Title I: - Who is an "Individual with a Disability" and a "Qualified Individual with a Disability"
Two definitions "individual with a disability" and "qualified individual with a disability" are key to the Title I (employment) provisions of the ADA.
Who is an "individual with a disability?"
Under the ADA, an individual with a disability is a person who has:
- a physical or mental impairment that substantially limits one or more major life activities;
- a record of such an impairment; or
- is regarded as having such an impairment.
What is a physical or mental impairment?
A physical impairment is defined by the ADA as: "any physiological disorder, or condition, cosmetic disfigurement, or anatomical loss affecting one or more of the following body system: neurological, musculoskeletal, special sense organs, respiratory (including speech organs), cardiovascular, reproductive, digestive, genito-urinary, hemic and lymphatic, skin, and endocrine."
A mental impairment is defined by the ADA as: "any mental or psychological disorder, such as mental retardation, organic brain syndrome, emotional or mental illness, and specific learning disabilities."
What is not considered a physical or mental impairment?
Homosexuality and bisexuality are not impairments and therefore are not disabilities covered by the ADA. "Disability" does not include transvestitism, transsexualism, pedophilia, exhibitionism, voyeurism, gender identity disorders not resulting from physical impairments, or other sexual behavior disorders; compulsive gambling, kleptomania, or pyromania; or psychoactive substance use disorders resulting from current illegal use of drugs.
Simple physical characteristics, such as eye or hair color, left-handedness, or height or weight within a normal range are not impairments. Similarly, personality traits such as poor judgment, quick tempter or irresponsible behavior, are not themselves impairments. Environmental, cultural, or economic disadvantages, such as lack of education or a prison record are not impairments.
A person who currently illegally uses drugs is not protected by the ADA.
What does "substantially limits a major life activity" mean?
For a disability to be covered by the ADA, an impairment must substantially limit one or more major life activities. These are activities that an average person can perform with little or no difficulty, including: walking, speaking, breathing, performing manual tasks, seeking, hearing, learning, caring for oneself, working, sitting, standing, lifting, and reading.
An impairment is only a "disability" under the ADA if it substantially limits one or more major life activities. An individual must be unable to perform, or be significantly limited in the ability to perform an activity compared to an average person in the general population. Three factors to consider in determining whether a person's impairment substantially limits a major life activity are:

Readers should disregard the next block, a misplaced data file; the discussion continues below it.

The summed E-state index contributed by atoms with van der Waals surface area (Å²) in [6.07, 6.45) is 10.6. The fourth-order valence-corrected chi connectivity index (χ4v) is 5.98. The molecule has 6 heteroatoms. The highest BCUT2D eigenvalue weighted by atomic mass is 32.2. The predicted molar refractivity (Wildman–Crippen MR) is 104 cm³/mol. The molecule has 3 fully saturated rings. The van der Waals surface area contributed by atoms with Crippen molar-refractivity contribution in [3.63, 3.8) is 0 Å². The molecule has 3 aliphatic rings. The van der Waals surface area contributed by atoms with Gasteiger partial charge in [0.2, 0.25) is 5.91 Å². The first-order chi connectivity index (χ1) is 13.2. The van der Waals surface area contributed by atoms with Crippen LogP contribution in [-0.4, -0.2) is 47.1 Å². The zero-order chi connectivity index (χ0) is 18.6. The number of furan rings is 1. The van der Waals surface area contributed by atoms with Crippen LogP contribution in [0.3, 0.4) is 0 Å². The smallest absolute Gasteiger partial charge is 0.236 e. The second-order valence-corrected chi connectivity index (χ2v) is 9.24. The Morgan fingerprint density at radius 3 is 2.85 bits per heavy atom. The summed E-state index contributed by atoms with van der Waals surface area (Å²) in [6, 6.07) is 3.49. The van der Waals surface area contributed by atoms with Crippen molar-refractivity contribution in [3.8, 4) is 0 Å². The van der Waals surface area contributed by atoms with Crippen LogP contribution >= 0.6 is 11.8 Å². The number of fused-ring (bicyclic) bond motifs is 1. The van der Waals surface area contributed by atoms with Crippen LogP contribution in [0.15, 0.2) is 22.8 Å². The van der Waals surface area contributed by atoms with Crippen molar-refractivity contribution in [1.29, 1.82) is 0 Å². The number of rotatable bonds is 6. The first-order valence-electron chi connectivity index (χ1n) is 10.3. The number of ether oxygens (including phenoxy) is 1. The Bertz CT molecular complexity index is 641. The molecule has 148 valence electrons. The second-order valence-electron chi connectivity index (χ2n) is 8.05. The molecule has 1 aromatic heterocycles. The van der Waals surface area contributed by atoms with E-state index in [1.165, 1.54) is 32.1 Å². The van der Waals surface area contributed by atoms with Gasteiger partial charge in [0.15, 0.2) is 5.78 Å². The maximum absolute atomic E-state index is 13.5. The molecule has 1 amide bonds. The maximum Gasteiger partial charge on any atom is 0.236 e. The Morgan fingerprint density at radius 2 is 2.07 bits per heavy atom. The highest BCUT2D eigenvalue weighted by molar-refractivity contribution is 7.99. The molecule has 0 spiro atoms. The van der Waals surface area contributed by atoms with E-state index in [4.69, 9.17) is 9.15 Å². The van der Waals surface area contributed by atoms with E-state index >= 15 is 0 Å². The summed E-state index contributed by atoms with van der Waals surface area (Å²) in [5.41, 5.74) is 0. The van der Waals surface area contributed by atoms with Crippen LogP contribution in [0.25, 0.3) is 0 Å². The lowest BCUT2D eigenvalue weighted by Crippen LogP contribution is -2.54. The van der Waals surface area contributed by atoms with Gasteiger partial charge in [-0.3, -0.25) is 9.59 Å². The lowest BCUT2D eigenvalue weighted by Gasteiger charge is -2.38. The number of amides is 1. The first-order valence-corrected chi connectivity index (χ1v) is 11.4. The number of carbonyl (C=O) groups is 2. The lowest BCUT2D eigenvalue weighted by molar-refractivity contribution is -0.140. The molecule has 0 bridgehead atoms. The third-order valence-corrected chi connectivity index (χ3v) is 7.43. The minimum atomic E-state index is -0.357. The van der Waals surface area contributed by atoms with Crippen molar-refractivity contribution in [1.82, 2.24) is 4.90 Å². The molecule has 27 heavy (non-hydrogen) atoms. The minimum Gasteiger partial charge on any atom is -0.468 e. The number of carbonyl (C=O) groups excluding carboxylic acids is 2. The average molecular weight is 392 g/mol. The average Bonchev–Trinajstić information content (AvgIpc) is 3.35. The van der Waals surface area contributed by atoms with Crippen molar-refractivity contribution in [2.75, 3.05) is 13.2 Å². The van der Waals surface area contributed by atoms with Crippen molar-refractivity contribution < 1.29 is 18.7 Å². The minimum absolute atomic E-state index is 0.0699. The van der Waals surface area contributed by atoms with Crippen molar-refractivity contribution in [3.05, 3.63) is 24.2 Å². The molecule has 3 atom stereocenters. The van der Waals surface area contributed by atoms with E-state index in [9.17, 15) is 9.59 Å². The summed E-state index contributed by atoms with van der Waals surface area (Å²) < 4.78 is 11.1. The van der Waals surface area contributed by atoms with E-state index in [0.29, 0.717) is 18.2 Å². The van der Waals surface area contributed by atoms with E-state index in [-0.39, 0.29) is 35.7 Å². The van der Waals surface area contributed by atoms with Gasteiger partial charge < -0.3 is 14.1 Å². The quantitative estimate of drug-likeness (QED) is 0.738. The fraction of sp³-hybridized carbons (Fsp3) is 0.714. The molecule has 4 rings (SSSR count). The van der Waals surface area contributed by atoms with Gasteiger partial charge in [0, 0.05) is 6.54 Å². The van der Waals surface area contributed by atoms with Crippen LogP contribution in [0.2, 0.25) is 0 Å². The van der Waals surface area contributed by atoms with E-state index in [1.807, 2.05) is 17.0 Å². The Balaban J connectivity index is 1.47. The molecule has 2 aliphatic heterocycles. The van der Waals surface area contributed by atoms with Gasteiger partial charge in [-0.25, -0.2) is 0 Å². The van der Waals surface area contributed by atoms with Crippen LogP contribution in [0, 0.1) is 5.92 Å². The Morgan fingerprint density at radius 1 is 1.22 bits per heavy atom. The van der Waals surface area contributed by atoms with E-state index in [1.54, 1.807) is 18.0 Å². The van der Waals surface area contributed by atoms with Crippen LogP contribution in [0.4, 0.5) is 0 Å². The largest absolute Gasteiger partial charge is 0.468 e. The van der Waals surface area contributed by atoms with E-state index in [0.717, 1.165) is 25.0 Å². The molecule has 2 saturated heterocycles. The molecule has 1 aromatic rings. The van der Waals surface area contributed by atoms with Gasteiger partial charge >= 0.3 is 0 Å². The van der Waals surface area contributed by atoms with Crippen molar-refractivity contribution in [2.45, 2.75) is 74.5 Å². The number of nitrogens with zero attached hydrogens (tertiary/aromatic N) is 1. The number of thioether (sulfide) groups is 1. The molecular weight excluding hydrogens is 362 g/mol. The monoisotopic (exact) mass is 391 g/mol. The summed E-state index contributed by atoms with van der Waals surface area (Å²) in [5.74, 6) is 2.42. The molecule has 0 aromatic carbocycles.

- its nature and severity
- how long it will last or is expected to last
- its permanent or long term impact, or expected impact.
It is not necessary to consider if a person is substantially limited in the major life activity of "working" if the person is substantially limited in any other major life activity. In general, a person will not be considered to be substantially limited in working if the person is substantially limited in performing only a particular job for one employer, or unable to perform a very specialized job in a particular field. But a person need not be totally unable to work in order to be considered substantially limited in working. The person must be significantly restricted in the ability to perform either a class of jobs or a broad range of jobs in various classes, compared to an average person with similar training, skills, and abilities.
Who is an individual with a "record" of an impairment?
This part of the definition protects people who have a history of a disability from discrimination, whether or not they currently are substantially limited in a major life activity.
This part of the definition also protects people who may have been misclassified or misdiagnosed as having a disability.
To be protected by the ADA under this part of the definition, a person must have a record of a physical or mental impairment that substantially limits one or more major life activities. A person would not be protected, for example, merely because the person has a record of being a "disabled veteran," or a record of "disability" under another Federal statute or program unless this person also met the ADA definition of an individual with a record of a disability.
Who is an individual "regarded as" having an impairment?
An individual may be protected under this part of the definition in three circumstances:
- The individual may have an impairment which is not substantially limiting, but is treated by the employer as having such an impairment.